Rants, raves, fiction, and laughs

Friday, October 21, 2011


Hi my name is Lilly, and you’re about to see me die about…. Nnnnnnnnnow.

Yep, there I am, running down the escalator—sorry mister—nearly knocking over an old lady and her baby. I’m yelling “shit-shit-shit” as I try to jump on the train before the door closes. They would be my last words. I hope my mother never finds that out. I suppose the ultimate lesson I learn is that a) appropriate footwear is important and b) never run to catch a freaking train. How I got this far in those damn heels I’ll never know. Fuck, I look like Wonder Woman! It’s a little impressive until…. Yeah… here we go.

Door closes on my arm. I can’t even cry for help, I’m just screaming over the whine of gears as the train pulls away, dragging me with it. Other people are waving at the driver to stop. That’s nice of them. It doesn’t work and the tunnel entrance looms closer; I’m about to be bisected by it.

I can never watch this part. You go ahead.

I hate that sound. It’s like a cow falling off a ten-story building.
Oh, NOW, he stops the train¬—stupid bastard. And the rest is all people shouting and ordering each other around until the ambulance comes. This part is pretty boring. Still, I can’t leave or go watch anything else. This is all there is. In about three hours, when the stretcher finally takes me away (in a black zipped-up bag) it’ll start over again.

A woman once told me I was a spiritual imprint. How she could talk to me, I don’t know, but she wasn’t the first person. Every now and then my fatal routine is a little different. There are people who weren’t there before watching me—not the me running, they’re watching the me that’s watching me. They sometimes ask me dumb questions: “what year is it,” “what’s my name,” “can I make a noise.” Other times they just look. Sometimes they scream and run away.

And then there’s you. I’m not sure what to make of you. I don’t think I’ve ever been able to tell anyone my story before. You’re different somehow.

So how do you like it? My eternal prison. Just a dimly-lit tunnel that smells of pee, the whine of passing trains, and every three hours… my own personal show.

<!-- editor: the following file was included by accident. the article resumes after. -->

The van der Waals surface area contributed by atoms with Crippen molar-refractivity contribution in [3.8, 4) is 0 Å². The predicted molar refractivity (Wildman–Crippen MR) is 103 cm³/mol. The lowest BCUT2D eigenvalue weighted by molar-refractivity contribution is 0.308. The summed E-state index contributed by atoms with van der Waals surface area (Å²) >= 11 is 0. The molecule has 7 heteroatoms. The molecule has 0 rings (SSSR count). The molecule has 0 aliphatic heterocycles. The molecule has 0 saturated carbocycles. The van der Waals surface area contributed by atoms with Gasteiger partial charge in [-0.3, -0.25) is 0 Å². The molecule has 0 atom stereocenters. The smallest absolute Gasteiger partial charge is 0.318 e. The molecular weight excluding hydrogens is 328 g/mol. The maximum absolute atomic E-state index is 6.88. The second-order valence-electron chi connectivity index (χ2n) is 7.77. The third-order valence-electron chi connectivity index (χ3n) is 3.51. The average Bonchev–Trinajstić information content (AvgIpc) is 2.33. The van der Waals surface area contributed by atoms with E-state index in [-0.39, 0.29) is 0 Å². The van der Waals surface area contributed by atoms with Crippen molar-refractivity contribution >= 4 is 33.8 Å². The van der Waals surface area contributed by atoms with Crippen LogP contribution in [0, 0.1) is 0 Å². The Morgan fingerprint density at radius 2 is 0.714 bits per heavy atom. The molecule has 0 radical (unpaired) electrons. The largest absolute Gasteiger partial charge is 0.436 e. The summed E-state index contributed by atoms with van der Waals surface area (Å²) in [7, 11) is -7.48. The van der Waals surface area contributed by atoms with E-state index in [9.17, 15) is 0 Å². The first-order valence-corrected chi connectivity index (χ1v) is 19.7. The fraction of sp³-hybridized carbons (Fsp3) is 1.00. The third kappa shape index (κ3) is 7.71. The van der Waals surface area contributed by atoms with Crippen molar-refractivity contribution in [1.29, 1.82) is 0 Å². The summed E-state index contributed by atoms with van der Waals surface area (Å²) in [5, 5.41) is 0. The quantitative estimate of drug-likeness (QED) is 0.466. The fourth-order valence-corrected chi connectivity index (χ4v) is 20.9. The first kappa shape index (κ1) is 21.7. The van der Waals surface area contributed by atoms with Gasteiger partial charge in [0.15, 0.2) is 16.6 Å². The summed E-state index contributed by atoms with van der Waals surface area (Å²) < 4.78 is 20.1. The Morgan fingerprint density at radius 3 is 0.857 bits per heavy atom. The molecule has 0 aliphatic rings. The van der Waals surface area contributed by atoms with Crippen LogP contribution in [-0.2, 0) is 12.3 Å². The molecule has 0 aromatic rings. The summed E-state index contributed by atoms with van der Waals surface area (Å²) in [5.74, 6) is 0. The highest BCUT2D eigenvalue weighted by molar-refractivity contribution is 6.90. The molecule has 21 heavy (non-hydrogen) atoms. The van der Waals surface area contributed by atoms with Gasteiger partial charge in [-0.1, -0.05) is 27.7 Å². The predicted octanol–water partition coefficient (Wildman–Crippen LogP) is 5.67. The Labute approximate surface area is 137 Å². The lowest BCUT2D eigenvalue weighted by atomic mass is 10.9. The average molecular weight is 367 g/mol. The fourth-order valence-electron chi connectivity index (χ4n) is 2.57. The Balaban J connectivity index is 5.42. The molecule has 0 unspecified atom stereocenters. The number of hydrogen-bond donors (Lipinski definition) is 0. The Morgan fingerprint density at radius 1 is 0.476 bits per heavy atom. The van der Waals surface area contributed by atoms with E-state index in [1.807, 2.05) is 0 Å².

I’ve never liked reruns.


Icy Sedgwick said...

Very dark, but vaguely humourous in the tone. Interesting way to tell a story!

Anonymous said...

This gloomy, otherworldly piece has peaked my interest.

Danielle La Paglia said...

It is odd that I found this cute? She seemed kind of perky to me. Nicely done, Ms. Mon.

Monica Marier said...

@Icy I just can't do grim. It's not within my capability.

@Glad it did, thanks! :)

@Not at all, I was going for sort of light yet slightly petulant. She's aware she's dead and has had time to accept it. Part of the eeriness is how utterly bored she is by her purgatorial life as a ghost.

FARfetched said...

How do you do that? Take such a sad spirit and still elict a laugh from her plight? That's just beyond amazing.

Adam B said...

Love how you involved the reader in the experience and I loved the deft touches of humour.
Adam B @revhappiness

Aidan Fritz said...

Yes, the slight touch of humor makes this grisly scene palatable. Nicely told!

In Stockholm's Tunnelbana, the doors have a "do not lean on the doors" warning, but the word luta (for lean) is very similar to the word (lura) for cheat, so for a long time I thought they warned "Do not cheat the doors."

Unfortunately for Lilly, she cheated one too many times.

Chuck Allen said...

A very creative way to tell this story! I like the friendly, matter-of-fact tone of this trapped soul.

Tony Noland said...

Great way to break down the fourth wall. Literary and funny, all in one. ;-)